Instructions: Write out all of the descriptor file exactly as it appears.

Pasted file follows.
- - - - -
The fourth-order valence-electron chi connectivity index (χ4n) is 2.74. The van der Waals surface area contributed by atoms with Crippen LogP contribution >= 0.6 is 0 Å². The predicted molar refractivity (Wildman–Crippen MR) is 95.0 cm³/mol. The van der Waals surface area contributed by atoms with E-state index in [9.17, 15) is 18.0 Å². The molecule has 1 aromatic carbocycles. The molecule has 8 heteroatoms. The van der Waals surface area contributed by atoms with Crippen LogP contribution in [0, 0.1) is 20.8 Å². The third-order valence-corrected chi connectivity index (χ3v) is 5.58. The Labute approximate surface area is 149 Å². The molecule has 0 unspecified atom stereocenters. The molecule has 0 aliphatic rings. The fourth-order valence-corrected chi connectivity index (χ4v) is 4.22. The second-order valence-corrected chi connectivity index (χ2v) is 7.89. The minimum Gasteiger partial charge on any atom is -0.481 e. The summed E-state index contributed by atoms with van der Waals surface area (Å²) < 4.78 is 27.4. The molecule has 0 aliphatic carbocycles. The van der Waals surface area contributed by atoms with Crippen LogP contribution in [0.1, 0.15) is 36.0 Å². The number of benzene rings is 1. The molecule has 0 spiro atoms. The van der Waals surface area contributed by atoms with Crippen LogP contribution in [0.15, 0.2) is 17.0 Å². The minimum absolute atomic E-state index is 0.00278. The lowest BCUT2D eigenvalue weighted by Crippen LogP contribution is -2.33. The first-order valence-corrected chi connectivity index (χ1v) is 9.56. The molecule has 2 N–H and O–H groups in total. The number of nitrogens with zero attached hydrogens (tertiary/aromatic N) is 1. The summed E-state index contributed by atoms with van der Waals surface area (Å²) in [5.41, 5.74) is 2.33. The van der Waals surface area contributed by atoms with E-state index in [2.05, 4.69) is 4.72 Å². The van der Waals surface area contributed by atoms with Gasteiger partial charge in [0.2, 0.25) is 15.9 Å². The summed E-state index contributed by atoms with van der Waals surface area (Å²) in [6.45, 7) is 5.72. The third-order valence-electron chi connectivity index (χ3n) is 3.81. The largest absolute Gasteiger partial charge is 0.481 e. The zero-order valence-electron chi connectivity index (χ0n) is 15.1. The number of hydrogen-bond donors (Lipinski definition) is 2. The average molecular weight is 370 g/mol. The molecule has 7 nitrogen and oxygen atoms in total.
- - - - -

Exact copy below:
The fourth-order valence-electron chi connectivity index (χ4n) is 2.74. The van der Waals surface area contributed by atoms with Crippen LogP contribution >= 0.6 is 0 Å². The predicted molar refractivity (Wildman–Crippen MR) is 95.0 cm³/mol. The van der Waals surface area contributed by atoms with E-state index in [9.17, 15) is 18.0 Å². The molecule has 1 aromatic carbocycles. The molecule has 8 heteroatoms. The van der Waals surface area contributed by atoms with Crippen LogP contribution in [0, 0.1) is 20.8 Å². The third-order valence-corrected chi connectivity index (χ3v) is 5.58. The Labute approximate surface area is 149 Å². The molecule has 0 unspecified atom stereocenters. The molecule has 0 aliphatic rings. The fourth-order valence-corrected chi connectivity index (χ4v) is 4.22. The second-order valence-corrected chi connectivity index (χ2v) is 7.89. The minimum Gasteiger partial charge on any atom is -0.481 e. The summed E-state index contributed by atoms with van der Waals surface area (Å²) < 4.78 is 27.4. The molecule has 0 aliphatic carbocycles. The van der Waals surface area contributed by atoms with Crippen LogP contribution in [0.1, 0.15) is 36.0 Å². The number of benzene rings is 1. The molecule has 0 spiro atoms. The van der Waals surface area contributed by atoms with Crippen LogP contribution in [0.15, 0.2) is 17.0 Å². The minimum absolute atomic E-state index is 0.00278. The lowest BCUT2D eigenvalue weighted by Crippen LogP contribution is -2.33. The first-order valence-corrected chi connectivity index (χ1v) is 9.56. The molecule has 2 N–H and O–H groups in total. The number of nitrogens with zero attached hydrogens (tertiary/aromatic N) is 1. The summed E-state index contributed by atoms with van der Waals surface area (Å²) in [5.41, 5.74) is 2.33. The van der Waals surface area contributed by atoms with E-state index in [2.05, 4.69) is 4.72 Å². The van der Waals surface area contributed by atoms with Gasteiger partial charge in [0.2, 0.25) is 15.9 Å². The summed E-state index contributed by atoms with van der Waals surface area (Å²) in [6.45, 7) is 5.72. The third-order valence-electron chi connectivity index (χ3n) is 3.81. The largest absolute Gasteiger partial charge is 0.481 e. The zero-order valence-electron chi connectivity index (χ0n) is 15.1. The number of hydrogen-bond donors (Lipinski definition) is 2. The average molecular weight is 370 g/mol. The molecule has 7 nitrogen and oxygen atoms in total.